on moving average trades I woud only enter 25% of my ulitmate position all at once. and my trade size is not to get higher than about 20% of my bp.

    on punch out trades they are not to get over 25% of overall bp

    Ill use amzn as i trade it frequently for an example of punch out. on friday 8/14/09 at 11:30 amzn broke a low for the day(or punch out) normally I would short the first rally but this time it had a round number below it and when it respected the round number i stayed away from the short. I waited and around 12pm it broke under 83 and so on the first rally i shorted it around 83.15 1k shares i would look to exit immediately if the stock got to 83.28 so my loss was defined at about 130. the trade went in my favor and so i covered at 500 83.05 for .1 cents and another 500 at 83.88... normally i would have been looking to cover at 83 the whole number but the bid ask pushed right thru 83 so i was confident there was more in the trade. The stock subsequently went lower than its low for the day again so I thought it may go even lower so I shorted the first bounce and did so at 83.9 but i did not want to risk a lot so I only did 500 shares. i wanted to test the water. The trade went against me but i knew that if the stock went above 83.19 i would exit. and my loss would be about 130 or so and so i left the trade on. when the stock held 83.19 i decided to average in at 83.15. so my average cost was around 83.02. the trade went in my favor but i did not cover the first time i watched the trade go all the way back to 83.19 and i would have covered if it printed 83.2 but it did not...this time i covered 500 at 83. for a small profict and the other 500 at 82.80 and 100$....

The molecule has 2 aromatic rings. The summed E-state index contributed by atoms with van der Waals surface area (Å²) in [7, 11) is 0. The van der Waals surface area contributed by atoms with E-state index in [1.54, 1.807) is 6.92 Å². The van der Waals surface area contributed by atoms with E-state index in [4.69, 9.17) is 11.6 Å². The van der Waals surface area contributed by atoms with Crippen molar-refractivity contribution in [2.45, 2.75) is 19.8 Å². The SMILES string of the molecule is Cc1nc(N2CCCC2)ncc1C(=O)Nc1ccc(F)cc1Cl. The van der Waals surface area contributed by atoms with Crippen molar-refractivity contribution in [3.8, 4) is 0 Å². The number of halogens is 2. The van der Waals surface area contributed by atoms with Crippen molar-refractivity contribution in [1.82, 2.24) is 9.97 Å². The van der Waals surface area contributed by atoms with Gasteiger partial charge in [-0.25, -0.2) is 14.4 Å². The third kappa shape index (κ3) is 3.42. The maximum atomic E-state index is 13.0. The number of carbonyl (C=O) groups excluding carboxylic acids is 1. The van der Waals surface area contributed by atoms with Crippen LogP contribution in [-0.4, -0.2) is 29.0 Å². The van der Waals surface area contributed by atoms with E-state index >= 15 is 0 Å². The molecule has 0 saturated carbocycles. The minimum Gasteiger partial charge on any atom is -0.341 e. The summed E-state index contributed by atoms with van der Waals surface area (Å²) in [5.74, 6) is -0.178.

I have one other strategy that focuses on support areas like a recent take of or break down on the chart or even gaps- but I think you get the point. I try to buy in areas and size where my loss potential is clearly defined around 100 and my profits will be 100 or greater.

    any additional imputs on my defined loss size and potential profit would be helpful.

    considering my amzn trade and what is going on in my head before during and after the trade...how far along am I?
  8. no but i will look into it...what do you recommend from your trials?
  9. Arnie


    Whatever you do....DO NOT QUIT YOUR JOB.
  10. +1. Poster needs to learn the vast difference between "confident" and "I have a serious edge that will last for years, top money management skills, an and a very large bankroll." Most traders do not know the difference between this, and the 95+% who fail.

    Idea for him, 100% of newer traders are convinced they will be in the 1+% of truly successful traders.
    #10     Aug 15, 2009